The Things That Divide Us

News that meat and milk from the offspring of cloned cattle — illegal to sell here without proper authorization — may have made their way into the U.K. food chain has set hands wringing in Britain, a country still sensitive from its experience with mad cow disease.

~ Satter, Raphael.  (4 August 2010).  “Cloned Beef Flap Spreads Alarm in Britain”.  Retrieved 9 August 2010 from http://abcnews.go.com/Technology/wireStory?id=11322803.

Cloning.  The act of taking genetic material and reproducing it in order to create an entire living organism.  Genetically, the organisms are the same.  The reality, though, is a little different.

All cells have certain defects.  A healthy cell can mask these defects, but there are occasions when those masking attempts fail.  The more defects, the less likely they will be masked or counterbalanced by the opposing gene.  Cloning actually can accentuate or even create new defects in the process, as no human process is perfect.

Even clones, then, are different!

All of you look alike to me.

Have you ever heard that phrase in some form?  A lot of time, it is taken to be a “racist” phrase, mostly because it triggers emotions that may be totally unrelated to the person or context in which it is stated.

On a trip to Thailand, I remember that one person remarked that all of us [white] Americans look the same to him.  I replied, “That’s OK, all of you look alike to me too.  The difference is that there are so few farang [foreigners] around here, it’s not hard to pick me out!”  We both laughed because we knew it was meant in a friendly jabbing sort of way.

But, really, when you are not used to being around a certain people, it can be hard to distinguish them at first.  It is only after you get to know them that you begin to truly see their individual differences.  That’s not racist.  That’s just the way it is.  It is only racist if you do not make the effort to see beyond race and beyond skin color and, to some extent, see beyond culture in order to see the unique person God has created.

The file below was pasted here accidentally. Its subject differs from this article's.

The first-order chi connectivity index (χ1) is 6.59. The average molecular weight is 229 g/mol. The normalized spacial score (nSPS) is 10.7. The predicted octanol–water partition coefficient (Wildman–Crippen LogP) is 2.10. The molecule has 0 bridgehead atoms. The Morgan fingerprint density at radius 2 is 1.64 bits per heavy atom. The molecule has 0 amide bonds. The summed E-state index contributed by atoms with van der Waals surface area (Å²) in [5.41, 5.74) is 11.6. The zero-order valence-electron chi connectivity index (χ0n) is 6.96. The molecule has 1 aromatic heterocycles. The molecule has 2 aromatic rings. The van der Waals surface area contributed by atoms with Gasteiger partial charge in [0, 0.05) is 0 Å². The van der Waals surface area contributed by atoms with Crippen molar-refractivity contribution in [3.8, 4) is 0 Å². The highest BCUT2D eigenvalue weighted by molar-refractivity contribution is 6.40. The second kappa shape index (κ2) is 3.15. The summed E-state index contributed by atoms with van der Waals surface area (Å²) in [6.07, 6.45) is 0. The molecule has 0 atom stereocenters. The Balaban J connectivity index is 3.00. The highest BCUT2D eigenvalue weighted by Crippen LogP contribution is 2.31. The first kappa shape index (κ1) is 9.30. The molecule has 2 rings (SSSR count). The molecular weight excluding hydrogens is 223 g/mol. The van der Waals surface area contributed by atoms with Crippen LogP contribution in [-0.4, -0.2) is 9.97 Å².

Even twins are unique.  Like clones, they start off genetically the same.  However, the environment can change much of this.  Identical twins split off early in the process of creating a fetus, and so they begin at the same state.  After that, however, various differences can still emerge.

From a distance, identical twins seem, well, identical.  Even close up, it can be difficult to tell them apart unless they do something that sets them apart (dying their hair, different hair style, different manner of dress, etc.).  Until you get to know them, it may be very hard to tell them apart.

Recently, a comment was made on this blog, “It would appear that God has allowed us to be scattered as we are for now…WE keep the same HD’s , people from the "outside" would say we have the same doctrine…”

I have often wondered, “What do ‘outsiders’ think of us really?”  I don’t mean those that hang around evangelical, atheist or  “cult exit support” forums.  I mean, real people whose agenda is just to go about their daily routine and try to survive and live life everyday to its fullest.  Do they see us all the same?  Actually, quite a few in those forums do, so perhaps that scales outward.

What do they think of the “differences”?  You know, some of it must seem rather petty and trite.  You want to know something?  A lot of it really is petty and trite.  Most “doctrinal issues” are the result of someone finding some obscure teaching or verse and making a mountain out of molehill.  This is usually followed by a “my way or the highway” type of judgmental attitude.  That’s really sad.  It shouldn’t be “my way” or even “your way”.  It should be God’s way!

Do we wonder why we have problems evangelizing?  Why aren’t more in the world attracted to our way of life?  You would think that with the surrounding brokenness it would be much easier to attract rather than repel.

Have we left our basic principles?   Do we even know where those basic doctrines are found in the Bible?

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